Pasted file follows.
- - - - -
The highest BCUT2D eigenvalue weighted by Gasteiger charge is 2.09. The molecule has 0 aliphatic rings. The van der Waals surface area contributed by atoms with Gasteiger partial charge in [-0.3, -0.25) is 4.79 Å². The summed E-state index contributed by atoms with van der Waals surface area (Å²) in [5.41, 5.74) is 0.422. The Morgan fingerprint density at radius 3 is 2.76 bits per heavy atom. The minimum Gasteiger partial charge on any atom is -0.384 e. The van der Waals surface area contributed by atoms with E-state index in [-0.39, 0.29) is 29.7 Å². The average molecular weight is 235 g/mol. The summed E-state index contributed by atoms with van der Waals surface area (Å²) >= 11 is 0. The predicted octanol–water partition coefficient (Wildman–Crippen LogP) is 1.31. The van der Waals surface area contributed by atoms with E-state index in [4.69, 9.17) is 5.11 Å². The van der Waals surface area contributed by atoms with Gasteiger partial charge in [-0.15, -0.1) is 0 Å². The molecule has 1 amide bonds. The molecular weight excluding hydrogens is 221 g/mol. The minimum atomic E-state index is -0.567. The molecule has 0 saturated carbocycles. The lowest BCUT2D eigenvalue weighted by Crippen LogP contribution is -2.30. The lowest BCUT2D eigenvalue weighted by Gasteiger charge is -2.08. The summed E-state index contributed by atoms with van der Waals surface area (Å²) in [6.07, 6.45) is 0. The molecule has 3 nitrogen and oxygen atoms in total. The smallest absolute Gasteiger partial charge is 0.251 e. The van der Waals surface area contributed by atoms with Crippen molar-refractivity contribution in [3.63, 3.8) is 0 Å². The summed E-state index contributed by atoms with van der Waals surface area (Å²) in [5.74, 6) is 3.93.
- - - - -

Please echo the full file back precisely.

The highest BCUT2D eigenvalue weighted by Gasteiger charge is 2.09. The molecule has 0 aliphatic rings. The van der Waals surface area contributed by atoms with Gasteiger partial charge in [-0.3, -0.25) is 4.79 Å². The summed E-state index contributed by atoms with van der Waals surface area (Å²) in [5.41, 5.74) is 0.422. The Morgan fingerprint density at radius 3 is 2.76 bits per heavy atom. The minimum Gasteiger partial charge on any atom is -0.384 e. The van der Waals surface area contributed by atoms with E-state index in [-0.39, 0.29) is 29.7 Å². The average molecular weight is 235 g/mol. The summed E-state index contributed by atoms with van der Waals surface area (Å²) >= 11 is 0. The predicted octanol–water partition coefficient (Wildman–Crippen LogP) is 1.31. The van der Waals surface area contributed by atoms with E-state index in [4.69, 9.17) is 5.11 Å². The van der Waals surface area contributed by atoms with Gasteiger partial charge in [-0.15, -0.1) is 0 Å². The molecule has 1 amide bonds. The molecular weight excluding hydrogens is 221 g/mol. The minimum atomic E-state index is -0.567. The molecule has 0 saturated carbocycles. The lowest BCUT2D eigenvalue weighted by Crippen LogP contribution is -2.30. The lowest BCUT2D eigenvalue weighted by Gasteiger charge is -2.08. The summed E-state index contributed by atoms with van der Waals surface area (Å²) in [6.07, 6.45) is 0. The molecule has 3 nitrogen and oxygen atoms in total. The smallest absolute Gasteiger partial charge is 0.251 e. The van der Waals surface area contributed by atoms with Crippen molar-refractivity contribution in [3.63, 3.8) is 0 Å². The summed E-state index contributed by atoms with van der Waals surface area (Å²) in [5.74, 6) is 3.93.